In summary, there’s a lot to like about Notes/Domino 8.5.3. I’ve described a few highlights of the quality effort here, but of course the proof is in the pudding, or more accurately, in the released software. Enjoy the new release. As always, feedback is welcome.
email@example.com 100000NMQP Tags:  notes sametime domino testimonial portal quickr connections 3,450 Views
As a quality engineer, it's important to explore select customer success stories, so we can work to replicate the associated success factors across all deployments. In that vein, I'd like to offer a list of IBM Collaboration Solutions customer success stories for you to enjoy. I’m not including any analysis here; just sharing a collection of testimonials.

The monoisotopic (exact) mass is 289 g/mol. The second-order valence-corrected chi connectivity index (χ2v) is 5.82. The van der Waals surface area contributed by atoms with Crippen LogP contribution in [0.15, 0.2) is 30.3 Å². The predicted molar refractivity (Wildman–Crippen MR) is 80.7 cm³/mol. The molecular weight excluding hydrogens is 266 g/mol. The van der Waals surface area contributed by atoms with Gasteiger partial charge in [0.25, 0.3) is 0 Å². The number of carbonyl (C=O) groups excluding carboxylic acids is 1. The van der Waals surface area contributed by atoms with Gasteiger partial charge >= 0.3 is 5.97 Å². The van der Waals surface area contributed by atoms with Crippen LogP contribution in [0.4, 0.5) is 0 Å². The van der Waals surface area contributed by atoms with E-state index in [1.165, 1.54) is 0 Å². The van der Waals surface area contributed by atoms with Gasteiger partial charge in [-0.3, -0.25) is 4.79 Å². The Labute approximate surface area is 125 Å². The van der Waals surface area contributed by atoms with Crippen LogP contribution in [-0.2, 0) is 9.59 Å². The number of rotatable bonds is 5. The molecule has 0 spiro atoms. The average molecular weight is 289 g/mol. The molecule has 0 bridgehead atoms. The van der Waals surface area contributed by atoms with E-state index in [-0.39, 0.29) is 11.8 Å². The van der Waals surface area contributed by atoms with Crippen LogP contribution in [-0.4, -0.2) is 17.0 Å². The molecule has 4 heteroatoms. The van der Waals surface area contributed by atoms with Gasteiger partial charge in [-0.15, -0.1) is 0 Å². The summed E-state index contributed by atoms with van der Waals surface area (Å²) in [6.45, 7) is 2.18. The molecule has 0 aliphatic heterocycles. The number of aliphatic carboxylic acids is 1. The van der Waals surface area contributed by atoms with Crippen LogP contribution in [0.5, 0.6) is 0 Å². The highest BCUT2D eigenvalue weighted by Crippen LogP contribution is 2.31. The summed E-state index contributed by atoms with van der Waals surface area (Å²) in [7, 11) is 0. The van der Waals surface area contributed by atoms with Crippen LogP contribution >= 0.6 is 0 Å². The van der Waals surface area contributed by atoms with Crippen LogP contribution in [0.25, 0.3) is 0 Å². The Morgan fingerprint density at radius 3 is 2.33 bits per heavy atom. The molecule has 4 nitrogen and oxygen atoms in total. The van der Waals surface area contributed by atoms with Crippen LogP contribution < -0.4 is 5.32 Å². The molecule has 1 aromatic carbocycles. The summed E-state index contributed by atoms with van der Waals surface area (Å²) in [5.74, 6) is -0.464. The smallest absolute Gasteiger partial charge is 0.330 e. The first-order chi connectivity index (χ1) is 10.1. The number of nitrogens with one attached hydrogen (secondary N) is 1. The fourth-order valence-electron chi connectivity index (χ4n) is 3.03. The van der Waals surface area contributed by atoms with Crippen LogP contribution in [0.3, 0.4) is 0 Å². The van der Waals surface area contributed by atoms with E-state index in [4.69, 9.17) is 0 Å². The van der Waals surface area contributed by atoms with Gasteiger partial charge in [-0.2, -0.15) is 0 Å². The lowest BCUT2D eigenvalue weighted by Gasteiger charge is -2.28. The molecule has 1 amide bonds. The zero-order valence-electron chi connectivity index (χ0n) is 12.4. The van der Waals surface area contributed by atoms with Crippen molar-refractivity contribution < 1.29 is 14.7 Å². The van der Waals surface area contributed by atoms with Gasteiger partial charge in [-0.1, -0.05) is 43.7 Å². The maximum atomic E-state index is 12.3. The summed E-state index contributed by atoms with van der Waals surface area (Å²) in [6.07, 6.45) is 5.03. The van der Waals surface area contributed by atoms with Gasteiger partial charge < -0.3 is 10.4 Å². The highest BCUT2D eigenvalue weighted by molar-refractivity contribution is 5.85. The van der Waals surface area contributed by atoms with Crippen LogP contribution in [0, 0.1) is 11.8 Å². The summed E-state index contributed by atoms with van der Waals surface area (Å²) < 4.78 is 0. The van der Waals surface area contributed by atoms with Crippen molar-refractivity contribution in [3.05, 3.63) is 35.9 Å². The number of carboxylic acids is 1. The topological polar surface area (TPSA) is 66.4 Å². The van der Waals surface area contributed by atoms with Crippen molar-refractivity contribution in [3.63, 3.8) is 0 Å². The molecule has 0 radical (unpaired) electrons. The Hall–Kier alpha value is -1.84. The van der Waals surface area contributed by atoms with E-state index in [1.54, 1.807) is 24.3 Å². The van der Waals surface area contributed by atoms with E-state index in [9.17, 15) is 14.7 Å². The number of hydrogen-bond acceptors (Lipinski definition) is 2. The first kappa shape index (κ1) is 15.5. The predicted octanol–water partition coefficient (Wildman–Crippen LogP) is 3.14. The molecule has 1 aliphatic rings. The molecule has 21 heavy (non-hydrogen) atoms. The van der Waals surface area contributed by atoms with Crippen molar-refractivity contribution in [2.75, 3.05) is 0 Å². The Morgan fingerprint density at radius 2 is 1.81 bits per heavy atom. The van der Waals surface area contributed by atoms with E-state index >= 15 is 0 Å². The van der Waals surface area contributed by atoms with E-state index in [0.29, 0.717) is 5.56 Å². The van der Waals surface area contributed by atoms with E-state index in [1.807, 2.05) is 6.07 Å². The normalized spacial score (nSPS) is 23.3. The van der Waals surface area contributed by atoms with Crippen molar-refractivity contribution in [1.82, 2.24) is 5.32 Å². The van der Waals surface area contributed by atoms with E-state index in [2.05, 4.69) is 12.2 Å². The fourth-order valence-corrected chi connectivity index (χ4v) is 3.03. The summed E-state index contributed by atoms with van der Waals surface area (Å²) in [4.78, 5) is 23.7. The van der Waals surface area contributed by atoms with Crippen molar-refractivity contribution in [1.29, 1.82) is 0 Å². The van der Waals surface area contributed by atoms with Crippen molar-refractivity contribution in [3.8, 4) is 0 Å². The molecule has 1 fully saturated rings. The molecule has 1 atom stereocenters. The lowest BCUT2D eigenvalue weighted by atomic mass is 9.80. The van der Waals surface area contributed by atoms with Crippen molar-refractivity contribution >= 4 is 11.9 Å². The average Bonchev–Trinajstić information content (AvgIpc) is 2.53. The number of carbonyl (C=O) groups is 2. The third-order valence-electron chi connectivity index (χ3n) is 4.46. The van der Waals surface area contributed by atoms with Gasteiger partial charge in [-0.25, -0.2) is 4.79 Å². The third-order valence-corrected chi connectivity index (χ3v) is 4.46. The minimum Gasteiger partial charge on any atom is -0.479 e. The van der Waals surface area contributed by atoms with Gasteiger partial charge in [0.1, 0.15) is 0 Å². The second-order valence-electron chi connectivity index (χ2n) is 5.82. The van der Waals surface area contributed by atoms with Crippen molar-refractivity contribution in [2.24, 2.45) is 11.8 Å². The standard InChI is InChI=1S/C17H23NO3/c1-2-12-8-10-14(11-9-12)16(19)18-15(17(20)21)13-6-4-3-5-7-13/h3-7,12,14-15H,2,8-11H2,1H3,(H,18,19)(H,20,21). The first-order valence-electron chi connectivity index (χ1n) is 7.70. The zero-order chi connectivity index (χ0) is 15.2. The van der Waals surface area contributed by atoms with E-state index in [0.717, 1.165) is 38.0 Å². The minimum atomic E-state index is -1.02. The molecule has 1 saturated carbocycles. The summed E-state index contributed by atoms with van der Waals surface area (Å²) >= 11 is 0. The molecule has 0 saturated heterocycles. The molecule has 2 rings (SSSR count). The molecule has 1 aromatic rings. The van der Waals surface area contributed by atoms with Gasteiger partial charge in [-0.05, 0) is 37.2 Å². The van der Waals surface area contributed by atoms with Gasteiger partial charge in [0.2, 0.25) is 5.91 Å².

Colgate-Palmolive, PSC Group, INSUREtrust, Australian Bureau of Statistics (Notes 8.5)Portal:
Sametime (& Connections):
Finnish Defense Forces (pdf)
These testimonials demonstrate part of the value our software brings to our clients across our portfolio. Enjoy every one. This list actually comes from an internal blog post I wrote last year, so most of the linked videos are about a year old, but I like the collection covering most of our key on-premises products. I’ll naturally continue to share additional, more recent success stories along the way, as I already have with for example Signature Mortgage and Colleagues in Care.